Enter David McIntosh. Educated at Harvard and the University of Chicago, McIntosh has used his establishment credentials to ride roughshod over traditional liberal causes. A staunch libertarian, McIntosh headed Dan Quayle's Competitiveness Council at age 33. "When developers complained to Quayle about President Bush's pledge that he would countenance 'no net loss of wetlands,' the Council set out to change the definition of wetlands, taking millions of acres out from under federal protection." Now that he is leaving the House to run for governor of Indiana, McIntosh has slightly softened his stands, but the Federalist Society libertarian may prove the most potent of the gang.

Even McIntosh, however, has had to curb his anti-government rhetoric, chastened by the realities of constituent demands for government services. As Easton points out, conservatives never really figured out how to cope with Clinton. He may have roused them to new pitches of indignation, but the fervor with which conservatives attacked the president only united the public behind him. Once conservatives began attacking the public as well, they seemed intent on becoming a parody of the New Left, which had decried the immorality of the U.S. Whether it was abortion or Clinton's behavior, the 1960s were seen as culpable for all of America's woes. In 1996, Catholic priest Richard John Neuhaus asked in his journal, First Things, whether "The End of Democracy?" had arrived. Robert Bork and Charles Colson suggested that civil disobedience might be in order to stop abortion. The parallel was completed by the Clinton administration's air war against Serbia; many on the right, with the notable exception of the Weekly Standard, condemned the American bombing of the Serbs and called upon the U.S. to heal itself before it intervened abroad.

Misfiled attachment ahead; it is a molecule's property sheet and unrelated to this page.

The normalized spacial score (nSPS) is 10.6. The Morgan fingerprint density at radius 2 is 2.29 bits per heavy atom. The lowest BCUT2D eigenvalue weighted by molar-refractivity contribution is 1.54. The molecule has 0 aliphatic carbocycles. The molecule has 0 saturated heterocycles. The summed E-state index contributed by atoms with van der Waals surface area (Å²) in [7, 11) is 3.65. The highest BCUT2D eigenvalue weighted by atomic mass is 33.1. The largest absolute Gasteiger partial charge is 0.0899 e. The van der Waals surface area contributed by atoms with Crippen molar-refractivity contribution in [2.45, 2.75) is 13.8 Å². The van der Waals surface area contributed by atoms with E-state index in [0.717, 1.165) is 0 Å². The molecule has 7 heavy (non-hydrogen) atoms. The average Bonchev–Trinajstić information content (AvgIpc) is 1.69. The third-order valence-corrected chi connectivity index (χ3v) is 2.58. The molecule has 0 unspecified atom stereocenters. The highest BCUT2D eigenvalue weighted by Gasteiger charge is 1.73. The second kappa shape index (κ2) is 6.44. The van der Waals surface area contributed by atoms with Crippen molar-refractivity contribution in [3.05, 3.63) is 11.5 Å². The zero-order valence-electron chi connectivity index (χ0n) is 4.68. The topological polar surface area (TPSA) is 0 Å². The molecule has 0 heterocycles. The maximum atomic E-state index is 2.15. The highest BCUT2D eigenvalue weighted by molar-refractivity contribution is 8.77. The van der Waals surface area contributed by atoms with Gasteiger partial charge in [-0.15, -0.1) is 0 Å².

Despite these antics and ructions, it seems wildly premature to write off the conservative movement. To be sure, conservatives, as Fareed Zakaria recently observed in the New Yorker, are a victim of their own success. The Soviet Union is gone. Welfare has been reformed. Crime is down. The economy, new or old, is booming. Conservatives have largely been deprived of their favorite activity: complaining about the miserable state of the union. But it is precisely the debates taking place within conservatism that may attest to its fundamental vitality. Kristol may complain that Republicans are gathering behind a nonentity for president, but his is the view of a permanent rebel. He's become bored with success. Indeed, given that Kristol has become fed up with the right, Bush would in many ways seem to be the perfect choice; a president who would carry out the right's agenda, even more than Reagan did, with bonhomie and imperturbability.

But count on it: Should Bush win the election, Kristol will go on the offensive against him for not being enough of a conservative. That kind of vitality, though, may be what ultimately keeps the conservative movement from running out of gas. An inherent tension is built into the conservative movement between the Straussian intellectuals and the religious populists. The contrast with the lassitude of the Democrats is striking. As far as intellectual firepower is concerned, the best that the Democrats can muster is the Democratic Leadership Council, while Ralph Nader blasts Gore from outside and Arianna Huffington gathers up the remnants of the left. Kristol is wrong. The conservative movement hasn't expired, and he's part of the reason why.

Jacob Heilbrunn has written for The New York Times, The Wall Street Journal, and the Times Literary Supplement.